Header

UZH-Logo

Maintenance Infos

Nurses' views on palliative care for those diagnosed with severe persistent mental illness: A Pilot Survey Study in Switzerland


Gloeckler, Sophie; Trachsel, Manuel (2021). Nurses' views on palliative care for those diagnosed with severe persistent mental illness: A Pilot Survey Study in Switzerland. Journal of Psychiatric and Mental Health Nursing, 29(1):67-74.

Abstract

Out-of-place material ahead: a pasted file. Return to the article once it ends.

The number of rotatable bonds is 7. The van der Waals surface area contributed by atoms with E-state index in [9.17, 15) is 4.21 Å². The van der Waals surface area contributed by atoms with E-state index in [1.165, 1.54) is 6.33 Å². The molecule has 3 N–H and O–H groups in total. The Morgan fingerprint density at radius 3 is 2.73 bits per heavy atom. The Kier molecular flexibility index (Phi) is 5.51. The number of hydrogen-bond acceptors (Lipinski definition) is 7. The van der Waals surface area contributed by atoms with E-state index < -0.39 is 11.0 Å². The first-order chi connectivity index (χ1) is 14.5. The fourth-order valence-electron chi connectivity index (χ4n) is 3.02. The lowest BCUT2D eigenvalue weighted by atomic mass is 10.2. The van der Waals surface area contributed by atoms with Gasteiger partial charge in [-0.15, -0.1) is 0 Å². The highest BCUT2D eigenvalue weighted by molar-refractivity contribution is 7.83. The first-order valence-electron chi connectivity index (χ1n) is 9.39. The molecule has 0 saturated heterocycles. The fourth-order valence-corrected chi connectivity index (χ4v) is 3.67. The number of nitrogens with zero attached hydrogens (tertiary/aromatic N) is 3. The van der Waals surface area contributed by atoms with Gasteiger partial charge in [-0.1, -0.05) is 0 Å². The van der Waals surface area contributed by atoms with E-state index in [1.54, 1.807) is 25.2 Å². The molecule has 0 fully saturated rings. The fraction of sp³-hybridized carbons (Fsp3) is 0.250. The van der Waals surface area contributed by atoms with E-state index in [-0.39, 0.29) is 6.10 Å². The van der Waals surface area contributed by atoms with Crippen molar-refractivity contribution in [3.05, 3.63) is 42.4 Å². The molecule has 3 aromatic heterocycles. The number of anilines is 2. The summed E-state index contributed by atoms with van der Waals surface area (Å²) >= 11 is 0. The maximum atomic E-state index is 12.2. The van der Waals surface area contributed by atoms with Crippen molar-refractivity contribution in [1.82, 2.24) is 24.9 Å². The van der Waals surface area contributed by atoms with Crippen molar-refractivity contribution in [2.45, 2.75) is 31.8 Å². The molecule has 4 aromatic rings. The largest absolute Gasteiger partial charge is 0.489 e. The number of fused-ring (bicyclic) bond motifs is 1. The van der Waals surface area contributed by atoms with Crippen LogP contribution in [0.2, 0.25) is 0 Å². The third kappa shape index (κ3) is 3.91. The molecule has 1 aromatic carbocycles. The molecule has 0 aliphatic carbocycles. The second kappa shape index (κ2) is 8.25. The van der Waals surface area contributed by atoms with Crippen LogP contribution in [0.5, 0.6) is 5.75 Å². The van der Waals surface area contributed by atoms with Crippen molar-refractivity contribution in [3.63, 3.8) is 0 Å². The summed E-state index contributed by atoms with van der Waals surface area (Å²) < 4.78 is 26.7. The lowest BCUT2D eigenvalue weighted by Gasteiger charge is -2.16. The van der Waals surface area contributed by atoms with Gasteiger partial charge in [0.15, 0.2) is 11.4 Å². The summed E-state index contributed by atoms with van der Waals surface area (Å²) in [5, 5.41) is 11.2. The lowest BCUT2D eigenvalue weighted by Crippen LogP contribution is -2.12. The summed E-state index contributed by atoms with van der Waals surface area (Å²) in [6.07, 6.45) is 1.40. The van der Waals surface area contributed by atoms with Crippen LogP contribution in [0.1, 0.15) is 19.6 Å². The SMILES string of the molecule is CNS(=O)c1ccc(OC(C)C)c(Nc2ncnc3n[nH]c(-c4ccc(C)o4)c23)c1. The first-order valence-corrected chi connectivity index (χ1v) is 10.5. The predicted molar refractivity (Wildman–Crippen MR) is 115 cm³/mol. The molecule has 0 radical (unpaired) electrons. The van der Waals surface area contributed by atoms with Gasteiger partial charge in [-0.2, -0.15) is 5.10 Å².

WHAT IS KNOWN ON THE SUBJECT?: In recent years, some have suggested that palliative care approaches be considered for patients diagnosed with severe, persistent mental illness. Palliative care aims to decrease the suffering related to illness rather than focusing on curing the illness. Palliative care approaches for patients diagnosed with severe, persistent mental illness are controversial: Some argue palliative care would improve quality of life while others argue it would negatively affect patients' well-being. A recent survey found that psychiatrists from Switzerland tended to support the idea of palliative care approaches for those diagnosed with severe, persistent mental illness, but little is known about nurses' attitudes or beliefs regarding palliative psychiatry. WHAT THE PAPER ADDS TO EXISTING KNOWLEDGE?: Participating nurses tended to agree that palliative care approaches may be appropriate and even important in caring for those diagnosed with severe, persistent mental illness. Participating nurses tended to prioritize quality of life and respect for patient autonomy. Participating nurses tended to agree palliative sedation may be an appropriate intervention. WHAT THE IMPLICATIONS ARE FOR PRACTICE?: For those diagnosed with severe, persistent mental illness, care that aims to increase daily functioning and quality of life rather than care that looks to cure may be appropriate. Palliative psychiatry should be further explored and better defined. ABSTRACT: Introduction In recent years, palliative care approaches for patients diagnosed with severe, persistent mental illness have been proposed, but remain controversial. Aim/Question The central research question of the present study was whether nurses consider palliative psychiatry appropriate in general and for certain patient types in particular. This pilot study is designed to inform future research. Method A quantitative survey that explored attitudes and beliefs regarding palliative care for those with severe, persistent mental illness. Results The responding 38 nurses tended to agree that palliative care approaches are suitable (73%, n = 24) and even important (62%, n = 21) in treating patients diagnosed with severe, persistent mental illness, including interventions such as palliative sedation (73%, n = 24). Discussion Widespread support among respondents regarding palliative care approaches for those diagnosed with severe, persistent mental illness might be an indication that palliative approaches are already implicitly understood and incorporated into patients' care. More research is needed to determine whether these findings represent nurses' views generally. Implications for practice These finding suggest that palliative psychiatry should be further explored and developed.